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Diplomacy rules

 Vibha Maru |  2015-09-06 00:14:29.0  |  New Delhi

Diplomacy rules

The recent visit of Prime Minister Narendra Modi to UAE marked the beginning of the renewed engagement with the Gulf region. 

The visit spurred a wave among international analysts to understand the diplomatic policies of both the nations and to predict the impact of the recent meeting. In order to explore the contours of future engagement, Oval foundation organised a round table session with P R Kumaraswamy, faculty member, JNU and Ishrat Aziz, former Indian Ambassador to Saudi Arabia, UAE and Tunisia as the key speakers. 

Geographically speaking, gulf lies 1400 km away from India and happens to be the most convenient and pre-eminent supplier of oil. 

Focusing on trade relations with the region Aziz in his speech said, “India will need 10 per cent growth rate for next 15 years to emerge as a developed nation and it will need the energy to attain that. Gulf countries supply 70 per cent of India’s energy needs which makes it the country’s vital trade partner. The region also houses seven million Indians.”However, Swamy in his speech commended Modi’s move to select UAE, as the action will enhance economic and trade relation with the country.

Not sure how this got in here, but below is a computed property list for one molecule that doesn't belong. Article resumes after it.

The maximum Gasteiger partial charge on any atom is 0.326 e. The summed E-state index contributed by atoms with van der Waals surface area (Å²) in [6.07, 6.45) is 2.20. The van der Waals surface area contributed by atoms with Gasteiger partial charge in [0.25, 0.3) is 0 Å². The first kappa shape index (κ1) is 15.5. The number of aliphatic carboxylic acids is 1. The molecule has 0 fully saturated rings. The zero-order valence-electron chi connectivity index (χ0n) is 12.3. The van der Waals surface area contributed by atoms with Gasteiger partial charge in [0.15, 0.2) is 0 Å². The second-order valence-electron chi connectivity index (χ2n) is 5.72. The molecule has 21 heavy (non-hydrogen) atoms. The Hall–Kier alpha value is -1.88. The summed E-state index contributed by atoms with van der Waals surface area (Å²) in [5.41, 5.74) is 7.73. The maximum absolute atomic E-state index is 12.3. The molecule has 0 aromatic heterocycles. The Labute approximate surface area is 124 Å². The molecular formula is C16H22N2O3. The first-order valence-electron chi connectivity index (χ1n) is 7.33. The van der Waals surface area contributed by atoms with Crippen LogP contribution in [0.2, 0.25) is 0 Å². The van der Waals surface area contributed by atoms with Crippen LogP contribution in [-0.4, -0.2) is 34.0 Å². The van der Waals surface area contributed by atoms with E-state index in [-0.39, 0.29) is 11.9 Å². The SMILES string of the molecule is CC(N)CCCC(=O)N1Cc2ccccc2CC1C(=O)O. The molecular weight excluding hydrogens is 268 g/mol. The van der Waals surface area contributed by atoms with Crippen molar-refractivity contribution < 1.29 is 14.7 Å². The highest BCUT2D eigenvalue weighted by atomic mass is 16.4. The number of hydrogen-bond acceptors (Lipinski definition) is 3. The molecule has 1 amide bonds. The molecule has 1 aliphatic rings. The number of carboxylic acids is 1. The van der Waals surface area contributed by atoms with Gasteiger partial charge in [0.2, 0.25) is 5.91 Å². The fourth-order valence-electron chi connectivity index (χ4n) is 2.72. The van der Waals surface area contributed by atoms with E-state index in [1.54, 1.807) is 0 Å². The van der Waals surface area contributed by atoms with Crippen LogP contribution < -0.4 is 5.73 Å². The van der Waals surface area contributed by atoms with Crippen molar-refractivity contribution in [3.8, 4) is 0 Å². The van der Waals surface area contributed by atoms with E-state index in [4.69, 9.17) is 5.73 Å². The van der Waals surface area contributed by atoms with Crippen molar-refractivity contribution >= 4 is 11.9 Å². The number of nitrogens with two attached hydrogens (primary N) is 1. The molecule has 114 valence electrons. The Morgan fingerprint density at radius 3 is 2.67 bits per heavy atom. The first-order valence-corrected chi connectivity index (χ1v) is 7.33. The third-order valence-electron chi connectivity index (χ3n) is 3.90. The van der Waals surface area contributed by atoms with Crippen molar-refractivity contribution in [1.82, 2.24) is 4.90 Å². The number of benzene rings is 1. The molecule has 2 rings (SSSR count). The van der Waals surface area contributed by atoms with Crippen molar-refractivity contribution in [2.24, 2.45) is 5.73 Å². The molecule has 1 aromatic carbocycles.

“Mundane issues like agriculture, waste management, Ganges cleanliness will serve as an engine of change in today’s era. Modi’s diplomatic strategy focuses mainly on economic growth. Gulf comprises of small countries with an abundance of resources, but they face paucity in terms of security. India being the significant global power, emerging next door can help them ensure its impending energy and security concerns.’’

Ultimately, all the arguments faced the same question, should India maintain its status quo in its foreign policy or should it take a step forward and be more pro-active in the Gulf region.

Vibha Maru

Vibha Maru

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